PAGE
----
Innovation is a prized word in our society. We have only to look at the kings of Silicon Valley and the unexpected success of that one great idea to be inspired by its power. The power to seize upon an idea and then carry it through to game-changing, successful fruition seems like a dream come true to so many in the world of business. But in order to have that great idea, birth it into the world and watch it grow requires a culture that creates and fosters an innovation culture.
The question is, how do you do it?
There are many thoughts on the subject, but at the heart of it, they all come back to the same thing: you must become a culture that expects the unexpected, and rewards the generation of ideas.
That sounds quite easy, right? Notice the adjective “successful” didn’t precede “ideas.” That’s because not all of them work. In order for a culture of innovation to thrive, you can’t dismiss the small ideas. You can’t say your company is too big to waste time on those small ideas. You can’t reprimand creative problem solving. You can’t tell people to stay in their lane and only think about their own roles. You also can’t fear change on behalf of your employees. But the most important part of creating an innovation culture is that you can’t rest on your laurels. You can’t think doing fine is good enough. You must constantly seek the next thing, the new mountain to climb, or that next big idea that will transform your business and, quite possibly, the world.
As a former Fortune 200 Chief Human Resources Officer, I’ve run into my fair share of executives who think that culture is an afterthought, that it’s HR’s problem. But it isn’t HR’s problem: it’s a corporate responsibility. Without culture, all the analytics, reports, plans, charts and graphs mean absolutely nothing. People are what create those products and keep the lights on, and the culture you create defines how your company runs and how successful it will inevitably become.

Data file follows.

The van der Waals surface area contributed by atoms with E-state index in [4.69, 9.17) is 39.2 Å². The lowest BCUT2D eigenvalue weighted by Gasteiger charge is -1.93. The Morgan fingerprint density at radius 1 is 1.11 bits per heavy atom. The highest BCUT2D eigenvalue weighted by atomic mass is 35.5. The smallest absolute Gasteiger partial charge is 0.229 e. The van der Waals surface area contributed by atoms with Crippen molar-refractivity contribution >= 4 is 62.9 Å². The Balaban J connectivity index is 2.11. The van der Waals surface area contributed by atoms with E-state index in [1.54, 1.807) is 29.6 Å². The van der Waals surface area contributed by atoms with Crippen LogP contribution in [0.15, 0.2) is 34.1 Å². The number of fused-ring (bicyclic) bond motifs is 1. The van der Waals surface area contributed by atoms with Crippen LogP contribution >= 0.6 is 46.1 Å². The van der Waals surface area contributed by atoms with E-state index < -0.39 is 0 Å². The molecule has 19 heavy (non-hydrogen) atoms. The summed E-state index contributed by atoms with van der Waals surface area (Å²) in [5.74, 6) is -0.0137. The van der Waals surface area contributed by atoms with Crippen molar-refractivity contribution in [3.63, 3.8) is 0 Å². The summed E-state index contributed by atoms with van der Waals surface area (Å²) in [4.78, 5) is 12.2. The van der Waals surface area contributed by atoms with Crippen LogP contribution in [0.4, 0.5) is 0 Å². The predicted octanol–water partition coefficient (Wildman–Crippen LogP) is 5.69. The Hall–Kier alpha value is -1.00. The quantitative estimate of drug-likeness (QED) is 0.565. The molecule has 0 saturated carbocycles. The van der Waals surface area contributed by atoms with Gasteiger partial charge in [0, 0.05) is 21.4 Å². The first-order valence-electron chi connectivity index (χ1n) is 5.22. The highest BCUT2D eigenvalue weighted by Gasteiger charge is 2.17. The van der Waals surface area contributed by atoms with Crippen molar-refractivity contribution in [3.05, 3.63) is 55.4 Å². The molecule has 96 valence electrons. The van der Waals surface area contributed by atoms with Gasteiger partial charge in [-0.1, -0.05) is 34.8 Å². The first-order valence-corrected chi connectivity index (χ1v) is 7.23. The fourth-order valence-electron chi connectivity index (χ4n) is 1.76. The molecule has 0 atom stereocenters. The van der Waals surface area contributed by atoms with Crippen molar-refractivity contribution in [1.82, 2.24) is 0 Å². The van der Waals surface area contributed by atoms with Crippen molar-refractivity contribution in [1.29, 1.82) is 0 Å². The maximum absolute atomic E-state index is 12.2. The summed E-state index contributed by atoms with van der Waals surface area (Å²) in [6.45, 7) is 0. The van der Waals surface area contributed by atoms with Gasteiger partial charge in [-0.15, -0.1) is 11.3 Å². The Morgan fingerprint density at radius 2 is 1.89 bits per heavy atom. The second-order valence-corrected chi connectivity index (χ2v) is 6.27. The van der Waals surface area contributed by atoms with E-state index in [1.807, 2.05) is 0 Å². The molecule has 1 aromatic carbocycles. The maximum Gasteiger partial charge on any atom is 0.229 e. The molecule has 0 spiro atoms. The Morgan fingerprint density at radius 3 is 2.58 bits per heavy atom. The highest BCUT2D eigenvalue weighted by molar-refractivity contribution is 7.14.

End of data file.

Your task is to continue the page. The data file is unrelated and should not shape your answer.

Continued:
Creating a culture that prizes new ideas means that everyone from the mailroom to the C-suite has a chance to come up with that big idea, that one nugget of inspiration that could transform the entire game. Not only does everyone have a hand in creating your future, but all of you stand to be rewarded by it. Big time. Who wouldn’t want to work in an innovation culture?
Creating a culture centred around innovation takes dedication. Utilising the four principles of my proprietary decision-making tool, The Capacity Framework, you can quite easily see how to do it:
Create a Vision for your company and your brand around innovation. What would that look like? Years from now, what would your industry, competitors, media and candidates say about that vision?
Next, implement a strategy to create it. What changes would have to be made to your current structure? If you’re creating a new culture, how would it work? What types of people would be needed? What skill-sets would make for a robust think-tank that can also act and drive for results?
The next step is to think about solutions around the culture. What barriers to innovation could exist? What market conditions could make it difficult? How do you ensure you hire the right individuals to support the culture you desire to create? Define these solutions and implement them.
Finally, think about how a culture of innovation affects your leadership brand. What types of leaders create an environment that fosters creativity? How would they work with their teams? How do they inspire? How are they reviewed and rewarded? Create the brand, and set the guidelines.
Creating a culture of innovation is one of the most vital aspects of survival in our world of business today and in the future. In an ever-changing world that seems to prize the next technology faster than we can adapt to the last one, innovation is what creates corporate capacity for the future. The best part: you can start crafting this culture today.